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ARS Home » Southeast Area » Oxford, Mississippi » National Sedimentation Laboratory » Water Quality and Ecology Research » Research » Publications at this Location » Publication #270738

Title: Responses of Hyalella azteca and phytoplankton to a simulated agricultural runoff event in a managed backwater wetland

item Lizotte, Richard
item Shields Jr, Fletcher
item Murdock, Justin
item Knight, Scott

Submitted to: Chemosphere
Publication Type: Peer Reviewed Journal
Publication Acceptance Date: 12/21/2011
Publication Date: 1/13/2012
Citation: Lizotte Jr, R.E., Shields Jr, F.D., Murdock, J.N., Knight, S.S. 2012. Responses of Hyalella azteca and phytoplankton to a simulated agricultural runoff event in a managed backwater wetland. Chemosphere. 87(7):684-691. DOI:10.1016/j.chemosphere.2011.12.058.

Interpretive Summary: We examined nutrient and pesticide effects on an aquatic invertebrate animal, Hyalella azteca, and algae in a managed wetland after an artificially produced runoff event. We looked at how well this managed wetland could decrease the effects of three pesticides, atrazine, S-metolachlor, and permethrin, and two nutrients, nitrogen and phosphorus, on aquatic animals and algae. The study showed that the managed wetland was effective at decreasing the effects of nutrients and pesticides in agricultural runoff on aquatic animals and algae during average rainfall events. Our results are of interest to regulatory and other agencies and the pesticide industry by providing additional information to improve and sustain river, stream and lake water quality and overall environmental quality using constructed wetlands as an effective conservation practice.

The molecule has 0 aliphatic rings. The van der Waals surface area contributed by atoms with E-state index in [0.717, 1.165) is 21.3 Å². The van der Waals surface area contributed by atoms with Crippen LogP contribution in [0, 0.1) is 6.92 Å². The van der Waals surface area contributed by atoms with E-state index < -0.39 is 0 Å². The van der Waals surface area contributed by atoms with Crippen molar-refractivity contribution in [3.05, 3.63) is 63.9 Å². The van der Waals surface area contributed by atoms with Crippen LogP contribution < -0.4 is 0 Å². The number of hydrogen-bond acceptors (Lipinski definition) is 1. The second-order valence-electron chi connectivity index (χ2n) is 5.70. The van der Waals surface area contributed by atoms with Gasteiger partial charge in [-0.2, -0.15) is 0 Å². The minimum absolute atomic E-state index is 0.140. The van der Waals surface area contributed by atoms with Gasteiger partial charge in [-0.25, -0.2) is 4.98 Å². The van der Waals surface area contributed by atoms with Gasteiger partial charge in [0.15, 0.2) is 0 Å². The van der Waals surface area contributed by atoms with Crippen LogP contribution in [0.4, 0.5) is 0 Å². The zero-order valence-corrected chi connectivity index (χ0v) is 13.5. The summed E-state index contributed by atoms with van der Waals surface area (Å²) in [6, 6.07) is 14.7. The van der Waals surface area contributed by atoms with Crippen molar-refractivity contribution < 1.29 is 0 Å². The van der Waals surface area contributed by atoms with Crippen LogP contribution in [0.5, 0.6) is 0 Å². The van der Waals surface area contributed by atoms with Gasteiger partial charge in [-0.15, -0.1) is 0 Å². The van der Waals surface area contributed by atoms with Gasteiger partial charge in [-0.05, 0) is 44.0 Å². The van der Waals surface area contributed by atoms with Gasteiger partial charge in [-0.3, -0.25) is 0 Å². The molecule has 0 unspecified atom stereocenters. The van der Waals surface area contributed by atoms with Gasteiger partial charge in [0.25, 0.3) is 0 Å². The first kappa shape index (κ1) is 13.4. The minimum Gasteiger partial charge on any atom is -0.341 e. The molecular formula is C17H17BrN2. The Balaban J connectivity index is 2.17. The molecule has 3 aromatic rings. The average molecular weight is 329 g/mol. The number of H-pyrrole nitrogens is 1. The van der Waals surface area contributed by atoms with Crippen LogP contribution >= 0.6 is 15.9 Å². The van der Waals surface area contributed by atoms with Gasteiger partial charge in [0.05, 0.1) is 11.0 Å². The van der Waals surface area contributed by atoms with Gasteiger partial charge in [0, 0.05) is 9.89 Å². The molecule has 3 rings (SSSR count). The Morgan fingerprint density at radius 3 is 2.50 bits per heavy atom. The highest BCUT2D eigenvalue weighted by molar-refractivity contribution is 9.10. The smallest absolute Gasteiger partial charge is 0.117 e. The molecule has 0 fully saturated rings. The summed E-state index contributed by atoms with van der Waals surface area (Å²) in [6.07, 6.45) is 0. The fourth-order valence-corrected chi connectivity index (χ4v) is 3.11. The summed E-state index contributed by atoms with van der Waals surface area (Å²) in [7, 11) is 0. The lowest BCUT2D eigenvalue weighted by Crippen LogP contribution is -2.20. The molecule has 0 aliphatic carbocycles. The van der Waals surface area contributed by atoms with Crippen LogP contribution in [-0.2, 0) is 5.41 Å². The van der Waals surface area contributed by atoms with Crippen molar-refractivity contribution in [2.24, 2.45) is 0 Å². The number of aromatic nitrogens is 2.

Technical Abstract: We assessed the aqueous toxicity mitigation capacity of a hydrologically managed floodplain wetland following a synthetic runoff event amended with a mixture of sediments, nutrients (nitrogen and phosphorus), and pesticides (atrazine, S-metolachlor, and permethrin) using 48-h Hyalella azteca survival and phytoplankton pigment, chlorophyll a. The runoff event simulated a one hour, 1.27 cm rainfall event from a 16 ha agricultural field. Water (1 L) was collected every 30 min within the first 4 h, every 4 h until 48 h, and on days 5, 7, 14, 21, and 28 post-amendment at distances of 0, 10, 40, 300 and 500 m from the amendment point for chlorophyll a, suspended sediment, nutrient, and pesticide analyses. H. azteca 48-h laboratory survival was assessed in water collected at each site at 0 h, 4 h, 24 h, 48 h, 5 d and 7 d. Greatest sediment, nutrient, and pesticide concentrations occurred within 3 h of amendment at 0 m, 10 m, 40 m, and 300 m downstream. Sediments and nutrients showed little variation at 500 m whereas pesticides peaked within 48 h but at <15% of upstream peak concentrations. After 28 days, all mixture components were near or below pre-amendment concentrations. H. azteca survival significantly decreased within 48 h of amendment up to 300 m in association with permethrin concentrations. Chlorophyll a decreased within the first 24 h of amendment up to 40 m primarily in conjunction with herbicide concentrations. Variations in chlorophyll a at 300 and 500 m were associated with nutrients. Managed floodplain wetlands can rapidly and effectively trap and process agricultural runoff during moderate rainfall events, mitigating impacts to aquatic invertebrates and algae in receiving aquatic systems.